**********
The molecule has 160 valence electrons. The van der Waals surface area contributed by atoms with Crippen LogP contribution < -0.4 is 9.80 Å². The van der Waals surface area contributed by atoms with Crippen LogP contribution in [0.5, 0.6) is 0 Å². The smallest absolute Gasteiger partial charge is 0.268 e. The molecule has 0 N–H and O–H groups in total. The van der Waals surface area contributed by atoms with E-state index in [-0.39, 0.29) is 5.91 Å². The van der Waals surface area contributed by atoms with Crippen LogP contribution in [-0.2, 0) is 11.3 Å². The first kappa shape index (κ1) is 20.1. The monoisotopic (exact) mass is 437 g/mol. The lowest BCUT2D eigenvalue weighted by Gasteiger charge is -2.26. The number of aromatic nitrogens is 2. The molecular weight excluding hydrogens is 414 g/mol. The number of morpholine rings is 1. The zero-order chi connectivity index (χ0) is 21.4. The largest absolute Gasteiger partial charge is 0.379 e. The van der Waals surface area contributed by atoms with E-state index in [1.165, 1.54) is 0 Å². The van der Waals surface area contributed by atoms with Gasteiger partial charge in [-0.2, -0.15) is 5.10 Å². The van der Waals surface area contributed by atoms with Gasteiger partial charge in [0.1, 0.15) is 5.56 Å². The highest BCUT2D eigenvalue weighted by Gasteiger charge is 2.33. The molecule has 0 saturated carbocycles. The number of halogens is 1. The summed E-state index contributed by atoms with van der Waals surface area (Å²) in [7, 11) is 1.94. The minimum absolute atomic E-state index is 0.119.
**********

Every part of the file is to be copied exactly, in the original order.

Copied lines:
The molecule has 160 valence electrons. The van der Waals surface area contributed by atoms with Crippen LogP contribution < -0.4 is 9.80 Å². The van der Waals surface area contributed by atoms with Crippen LogP contribution in [0.5, 0.6) is 0 Å². The smallest absolute Gasteiger partial charge is 0.268 e. The molecule has 0 N–H and O–H groups in total. The van der Waals surface area contributed by atoms with E-state index in [-0.39, 0.29) is 5.91 Å². The van der Waals surface area contributed by atoms with Crippen LogP contribution in [-0.2, 0) is 11.3 Å². The first kappa shape index (κ1) is 20.1. The monoisotopic (exact) mass is 437 g/mol. The lowest BCUT2D eigenvalue weighted by Gasteiger charge is -2.26. The number of aromatic nitrogens is 2. The molecular weight excluding hydrogens is 414 g/mol. The number of morpholine rings is 1. The zero-order chi connectivity index (χ0) is 21.4. The largest absolute Gasteiger partial charge is 0.379 e. The van der Waals surface area contributed by atoms with E-state index in [1.165, 1.54) is 0 Å². The van der Waals surface area contributed by atoms with Gasteiger partial charge in [-0.2, -0.15) is 5.10 Å². The van der Waals surface area contributed by atoms with Gasteiger partial charge in [0.1, 0.15) is 5.56 Å². The highest BCUT2D eigenvalue weighted by Gasteiger charge is 2.33. The molecule has 0 saturated carbocycles. The number of halogens is 1. The summed E-state index contributed by atoms with van der Waals surface area (Å²) in [7, 11) is 1.94. The minimum absolute atomic E-state index is 0.119.